19 Thank you for your time.

20 MS. GATELLI: Thank you.

21 MR. GENELLO: Good evening, members of

22 City Council and residents of Scranton. My name is

23 Michael Genello, and I'm here this evening to speak to

24 you about an important issue, the implementation of a

25 smoking ban in restaurants in the City of Scranton.


1 If you recall, a ban on smoking in

2 restaurants was recently enacted in Philadelphia. The

3 bill was proposed by a Philadelphia City Councilman,

4 Michael Nudder, in May of this year. It was passed by

5 Council in June and it was signed into law by Mayor

6 Street in September.

7 Initially the law was to take effect in

8 January 2007. However, Mayor Street ordered it to take

9 effect immediately.

10 This law follows on the heels of many

11 other pieces of legislation that have sought to ban

12 smoking in public places.

13 In its original form, the law

14 prohibited smoking in the following places in

15 Philadelphia, all enclosed places to which the public

16 has access, within 20 feet of any entrance to any

17 enclosed place where smoking is prohibited, all

18 restaurants, all workplaces, common areas of buildings,

19 including lobbies, hallways, elevators and 75 percent

20 of the rooms in hotels and motels.

21 Unfortunately the law does not prohibit

22 smoking in the following places, restaurants or bars

23 where the sale of alcoholic beverages is 60 percent or

24 more of the gross annual sales, private clubs, retail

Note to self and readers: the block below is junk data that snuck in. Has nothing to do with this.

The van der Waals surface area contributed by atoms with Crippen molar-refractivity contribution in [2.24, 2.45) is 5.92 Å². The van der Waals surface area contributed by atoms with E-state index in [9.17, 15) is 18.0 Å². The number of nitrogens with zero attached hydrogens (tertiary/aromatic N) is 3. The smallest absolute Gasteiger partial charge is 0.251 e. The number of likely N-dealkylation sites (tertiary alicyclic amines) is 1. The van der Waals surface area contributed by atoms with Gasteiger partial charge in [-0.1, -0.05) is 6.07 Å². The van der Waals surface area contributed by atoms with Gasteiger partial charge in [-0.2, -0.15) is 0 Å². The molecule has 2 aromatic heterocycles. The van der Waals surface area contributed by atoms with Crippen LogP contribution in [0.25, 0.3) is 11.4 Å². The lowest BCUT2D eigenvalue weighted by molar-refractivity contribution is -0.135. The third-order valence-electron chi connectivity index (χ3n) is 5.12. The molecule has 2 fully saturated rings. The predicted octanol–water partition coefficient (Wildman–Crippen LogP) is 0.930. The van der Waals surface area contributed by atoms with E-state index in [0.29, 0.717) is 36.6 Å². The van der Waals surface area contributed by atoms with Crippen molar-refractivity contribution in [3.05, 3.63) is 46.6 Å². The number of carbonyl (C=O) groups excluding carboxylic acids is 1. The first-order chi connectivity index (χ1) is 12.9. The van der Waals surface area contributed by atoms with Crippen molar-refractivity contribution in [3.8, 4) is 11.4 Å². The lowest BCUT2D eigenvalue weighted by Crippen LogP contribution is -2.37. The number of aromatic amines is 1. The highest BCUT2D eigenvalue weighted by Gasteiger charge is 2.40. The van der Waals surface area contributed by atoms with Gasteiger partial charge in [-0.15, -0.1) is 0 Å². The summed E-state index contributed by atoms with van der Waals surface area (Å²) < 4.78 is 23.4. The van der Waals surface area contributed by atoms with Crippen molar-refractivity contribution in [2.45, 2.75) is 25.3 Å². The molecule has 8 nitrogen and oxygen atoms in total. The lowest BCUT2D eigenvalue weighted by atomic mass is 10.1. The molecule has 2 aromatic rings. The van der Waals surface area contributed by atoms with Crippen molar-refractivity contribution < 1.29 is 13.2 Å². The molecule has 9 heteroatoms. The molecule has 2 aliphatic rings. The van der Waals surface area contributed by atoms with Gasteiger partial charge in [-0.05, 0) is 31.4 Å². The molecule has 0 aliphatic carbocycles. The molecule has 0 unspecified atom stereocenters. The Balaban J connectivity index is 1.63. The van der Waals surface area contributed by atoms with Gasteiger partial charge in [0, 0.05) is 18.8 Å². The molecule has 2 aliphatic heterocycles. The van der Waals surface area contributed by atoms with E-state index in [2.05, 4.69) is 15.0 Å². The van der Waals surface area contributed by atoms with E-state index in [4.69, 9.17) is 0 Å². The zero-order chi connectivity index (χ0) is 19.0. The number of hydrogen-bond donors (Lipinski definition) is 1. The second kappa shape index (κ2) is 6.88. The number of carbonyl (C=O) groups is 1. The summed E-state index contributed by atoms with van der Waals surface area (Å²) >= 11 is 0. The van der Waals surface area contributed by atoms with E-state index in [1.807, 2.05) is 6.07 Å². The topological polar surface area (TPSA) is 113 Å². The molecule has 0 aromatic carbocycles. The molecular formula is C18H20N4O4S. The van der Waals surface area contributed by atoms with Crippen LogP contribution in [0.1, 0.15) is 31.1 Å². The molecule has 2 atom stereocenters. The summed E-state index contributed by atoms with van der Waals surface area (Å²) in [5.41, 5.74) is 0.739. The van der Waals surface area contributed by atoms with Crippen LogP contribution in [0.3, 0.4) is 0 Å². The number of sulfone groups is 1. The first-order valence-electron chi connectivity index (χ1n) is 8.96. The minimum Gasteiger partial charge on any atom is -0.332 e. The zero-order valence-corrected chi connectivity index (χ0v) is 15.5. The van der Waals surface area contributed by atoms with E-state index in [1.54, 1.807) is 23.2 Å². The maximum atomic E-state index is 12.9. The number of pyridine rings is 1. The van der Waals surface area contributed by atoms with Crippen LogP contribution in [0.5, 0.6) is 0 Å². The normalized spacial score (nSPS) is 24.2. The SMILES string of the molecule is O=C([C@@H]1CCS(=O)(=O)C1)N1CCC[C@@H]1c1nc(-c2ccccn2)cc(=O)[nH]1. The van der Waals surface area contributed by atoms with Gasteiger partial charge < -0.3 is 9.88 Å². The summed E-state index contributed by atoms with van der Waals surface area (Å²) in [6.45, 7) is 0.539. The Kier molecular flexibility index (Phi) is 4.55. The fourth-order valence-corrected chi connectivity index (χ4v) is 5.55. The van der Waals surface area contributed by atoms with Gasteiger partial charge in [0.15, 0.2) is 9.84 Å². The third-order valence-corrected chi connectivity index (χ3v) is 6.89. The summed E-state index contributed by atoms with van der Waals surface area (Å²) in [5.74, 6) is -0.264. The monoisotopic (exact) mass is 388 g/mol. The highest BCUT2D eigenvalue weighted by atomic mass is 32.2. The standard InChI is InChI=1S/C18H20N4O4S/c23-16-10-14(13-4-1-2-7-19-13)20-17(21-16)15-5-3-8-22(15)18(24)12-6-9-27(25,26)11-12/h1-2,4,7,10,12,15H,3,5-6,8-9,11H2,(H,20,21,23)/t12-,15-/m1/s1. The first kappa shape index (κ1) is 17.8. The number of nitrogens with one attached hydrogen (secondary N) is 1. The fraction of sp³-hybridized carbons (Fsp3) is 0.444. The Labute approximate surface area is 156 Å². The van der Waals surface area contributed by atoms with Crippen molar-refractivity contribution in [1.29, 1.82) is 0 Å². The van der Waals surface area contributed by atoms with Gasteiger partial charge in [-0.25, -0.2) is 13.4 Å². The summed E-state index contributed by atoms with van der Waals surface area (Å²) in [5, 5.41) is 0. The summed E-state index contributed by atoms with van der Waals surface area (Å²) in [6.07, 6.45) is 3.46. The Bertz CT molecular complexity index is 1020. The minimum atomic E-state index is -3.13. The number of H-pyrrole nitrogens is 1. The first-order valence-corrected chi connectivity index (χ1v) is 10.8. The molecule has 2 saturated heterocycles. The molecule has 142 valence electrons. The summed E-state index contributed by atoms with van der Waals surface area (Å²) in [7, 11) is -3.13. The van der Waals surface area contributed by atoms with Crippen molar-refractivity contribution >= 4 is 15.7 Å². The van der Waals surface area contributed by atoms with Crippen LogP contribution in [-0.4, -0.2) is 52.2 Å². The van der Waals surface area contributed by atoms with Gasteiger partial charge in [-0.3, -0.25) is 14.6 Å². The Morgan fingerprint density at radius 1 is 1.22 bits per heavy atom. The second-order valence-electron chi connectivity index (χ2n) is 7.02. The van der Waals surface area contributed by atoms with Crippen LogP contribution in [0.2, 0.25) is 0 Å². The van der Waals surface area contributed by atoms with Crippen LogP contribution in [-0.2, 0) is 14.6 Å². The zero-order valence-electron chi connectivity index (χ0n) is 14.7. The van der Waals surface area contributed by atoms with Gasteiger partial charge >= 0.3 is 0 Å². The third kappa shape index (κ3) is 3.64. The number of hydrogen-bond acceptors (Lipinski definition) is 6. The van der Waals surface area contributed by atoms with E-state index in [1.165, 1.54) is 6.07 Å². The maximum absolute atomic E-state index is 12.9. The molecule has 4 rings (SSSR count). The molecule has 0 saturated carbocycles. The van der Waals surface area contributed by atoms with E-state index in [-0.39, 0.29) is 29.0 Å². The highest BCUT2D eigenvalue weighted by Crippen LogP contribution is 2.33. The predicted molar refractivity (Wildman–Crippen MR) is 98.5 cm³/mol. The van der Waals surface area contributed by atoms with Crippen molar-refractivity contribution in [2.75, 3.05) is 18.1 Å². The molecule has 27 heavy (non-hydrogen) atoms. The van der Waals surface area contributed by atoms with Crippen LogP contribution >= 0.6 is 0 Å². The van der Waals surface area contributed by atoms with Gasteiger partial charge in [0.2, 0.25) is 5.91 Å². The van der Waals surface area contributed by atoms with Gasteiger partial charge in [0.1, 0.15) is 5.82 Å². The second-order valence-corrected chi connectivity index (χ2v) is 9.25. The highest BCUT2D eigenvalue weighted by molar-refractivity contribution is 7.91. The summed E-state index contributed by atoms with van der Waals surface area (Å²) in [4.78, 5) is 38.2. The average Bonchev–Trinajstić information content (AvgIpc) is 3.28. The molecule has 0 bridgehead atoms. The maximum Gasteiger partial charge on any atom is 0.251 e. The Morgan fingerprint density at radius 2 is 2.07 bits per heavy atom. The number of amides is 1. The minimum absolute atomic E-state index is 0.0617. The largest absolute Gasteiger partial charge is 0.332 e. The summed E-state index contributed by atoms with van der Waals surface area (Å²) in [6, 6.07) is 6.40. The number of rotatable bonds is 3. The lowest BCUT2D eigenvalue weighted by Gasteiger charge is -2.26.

25 tobacco stores, conference and meetings rooms and


1 private residences.

2 The penalty for violating this law is a

3 fine which may range from $25 to $300. To help enforce

4 this law, the health department hired two new

5 inspectors to police establishments.

6 They respond immediately during regular

7 business hours to calls concerning violations of this

8 law. They address violations committed after business

9 hours the next morning.

10 The city of Philadelphia has committed

11 to strictly enforcing this ban. I believe that it

12 would be beneficial to the City of Scranton to follow

13 the lead of Philadelphia and to ratify a similar law.

14 If a law such as this could be passed

15 in Philadelphia, a city of 1.5 million, then surely the

16 City of Scranton can do the same. I ask you to

17 consider this carefully before making your decision.

18 Thank you and good evening.